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Department of Education

Student Teaching Reflective Journal Cover Sheet

Please attach this completed form to the front of the Weekly Journal Entries.

Cooperating Teacher

Kayla Grossman

Rose Wagner

Start Date

End Date




Sacajawea Elementary

- Please check all that apply

Classroom Duties

Bulletin Boards
Assistance to the Classroom Teacher
Lesson Plans
Work with Individual Students
Unit Plans
Work with Small Groups
Parent Communication
Work with Large Groups
Substitute Teaching
Direct Instruction in Math, Science, ELA, Social Studies.
Quick Thoughts: Teaching lessons has become easier, but lesson planning especially for ELA is
difficult. The district has not chosen a curriculum yet.
Duties Outside of Classroom

Hall Monitor
Lunch Duty
Bus Duty
After School Study Group
Other: Parking lot duty before and after school
Quick Thoughts:

Study Hall Monitor

Playground Duty
Parent Conference

Student Assistance
Grade Level
Parent Conference
Quick Thoughts: I think it was a good thing this was a short week because we had two 12 hour days
for parent teacher conferences.
Extracurricular Activities
Attending Special Events:


Quick Thoughts:
I was nervous this week to attend parent/ teacher conferences, but I was pleasantly surprised. I
took a lot of notes on how my cooperating teacher prepared for her conferences. First, the kindergarten
teachers discussed what material would be covered in the conferences. My teacher then made a one page
assessment sheet for herself and the other two teachers which covered most everything students have
learned so far in ELA, Math, and Science. I thought this was a great idea since report cards do not come
out for two more weeks and the grades are not all filled in for this quarter. She was able to cover a lot of
information in a short amount of time with the parents. She chose one piece of work from each area to
share with parents that went along with the assessment sheet. I think her planning and uniformity made
the conferences pertinent and beneficial for parents and teacher. She received a lot of positive feedback
from parents about how much students have learned so far and how much they enjoy coming to school.
It felt good to be a part of that.
She also set a timer for 14 minutes and told parents it was because she talked too much (this was
an inside joke, because she did not want to run behind on conferences). The timer works well because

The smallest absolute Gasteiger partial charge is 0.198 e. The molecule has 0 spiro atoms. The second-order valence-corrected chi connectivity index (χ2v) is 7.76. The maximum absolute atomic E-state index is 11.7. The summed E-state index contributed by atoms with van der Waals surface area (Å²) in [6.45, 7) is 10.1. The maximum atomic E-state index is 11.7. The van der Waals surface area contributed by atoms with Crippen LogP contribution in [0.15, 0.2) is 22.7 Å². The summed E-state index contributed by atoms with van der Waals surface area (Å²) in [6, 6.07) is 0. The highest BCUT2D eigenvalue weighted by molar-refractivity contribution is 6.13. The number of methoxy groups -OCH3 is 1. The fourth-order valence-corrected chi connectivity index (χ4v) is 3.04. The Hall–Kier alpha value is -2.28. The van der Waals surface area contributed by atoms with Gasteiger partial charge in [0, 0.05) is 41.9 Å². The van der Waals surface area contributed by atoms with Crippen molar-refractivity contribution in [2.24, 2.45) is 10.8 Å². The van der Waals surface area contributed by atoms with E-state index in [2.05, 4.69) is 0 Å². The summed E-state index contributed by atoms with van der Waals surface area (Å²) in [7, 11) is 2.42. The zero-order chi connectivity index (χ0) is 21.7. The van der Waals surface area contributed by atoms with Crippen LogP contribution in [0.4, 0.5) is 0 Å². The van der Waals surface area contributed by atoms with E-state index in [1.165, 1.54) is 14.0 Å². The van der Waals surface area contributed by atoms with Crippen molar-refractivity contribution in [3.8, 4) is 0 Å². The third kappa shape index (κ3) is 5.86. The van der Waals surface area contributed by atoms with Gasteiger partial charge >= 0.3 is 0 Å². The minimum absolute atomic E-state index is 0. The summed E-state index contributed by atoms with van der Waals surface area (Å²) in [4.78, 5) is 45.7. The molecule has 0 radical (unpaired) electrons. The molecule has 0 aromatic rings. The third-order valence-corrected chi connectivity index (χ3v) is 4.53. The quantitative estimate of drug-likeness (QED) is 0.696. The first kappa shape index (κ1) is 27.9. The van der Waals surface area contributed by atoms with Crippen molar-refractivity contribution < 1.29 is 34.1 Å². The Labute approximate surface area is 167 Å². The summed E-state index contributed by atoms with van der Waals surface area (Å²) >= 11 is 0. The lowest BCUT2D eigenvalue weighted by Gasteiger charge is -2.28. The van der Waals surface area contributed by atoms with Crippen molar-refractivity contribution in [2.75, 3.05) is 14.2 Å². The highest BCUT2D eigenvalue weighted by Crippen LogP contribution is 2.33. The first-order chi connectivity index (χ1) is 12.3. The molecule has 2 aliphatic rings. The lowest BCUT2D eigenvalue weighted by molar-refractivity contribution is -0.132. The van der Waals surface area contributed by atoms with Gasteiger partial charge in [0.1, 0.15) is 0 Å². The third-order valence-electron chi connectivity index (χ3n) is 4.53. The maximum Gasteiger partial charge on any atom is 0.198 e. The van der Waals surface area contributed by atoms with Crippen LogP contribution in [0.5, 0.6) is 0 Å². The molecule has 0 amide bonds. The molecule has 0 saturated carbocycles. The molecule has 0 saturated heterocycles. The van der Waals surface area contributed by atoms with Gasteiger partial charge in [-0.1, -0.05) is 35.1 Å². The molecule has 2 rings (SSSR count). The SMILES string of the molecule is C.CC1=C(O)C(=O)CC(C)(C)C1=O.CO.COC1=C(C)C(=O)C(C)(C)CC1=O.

not all time slots were taken, but many times families have conferences back to back with the students
siblings teachers or there was parents waiting outside for their conference. This was a way to wrap
things up without seeming too rushed or rude.
The last thing she did, which I will be sure to do in the future, was create folders with
construction paper for each student. On the outside, she wrote the students name and time of their
conference. On the inside she had all her paperwork in order. She then put the folders in order for her
conference schedule. For students who had not completed paperwork for the office, she put it in each
folder and had parents fill them out before they left. I think being organized and having everything you
need right in front of you can save a lot of time and effort and reduce stress.

The only negative part of conferences that I noticed was the parents we needed to talk to the
most did not show up for their scheduled time. My cooperating teacher said that is usually how it goes.
We had three no shows and of them only one parent apologized and rescheduled on her own. One
student was diagnosed by his doctor in Head Start as having ADHD, but they wanted to wait until he
was older to go on medication. Both the classroom and resource teacher wanted to see if they would
consider medication now. Another student is falling behind because he misses so much school. He is
now scoring at the bottom of the class in every area, and the teacher does not believe this is an accurate
recording of what he is capable of scoring. If he would just show up to school, he would be on target
with most of the class. The last student is really bright in math and his parents want to take him out of
school two afternoons a week to work with him. Both the principal and the classroom teacher think this
is a bad idea. One, because he would be missing out on ELA time where he is not as strong, and two, he
is advanced in math, but he has gaps of information and skills he has not practiced or been exposed.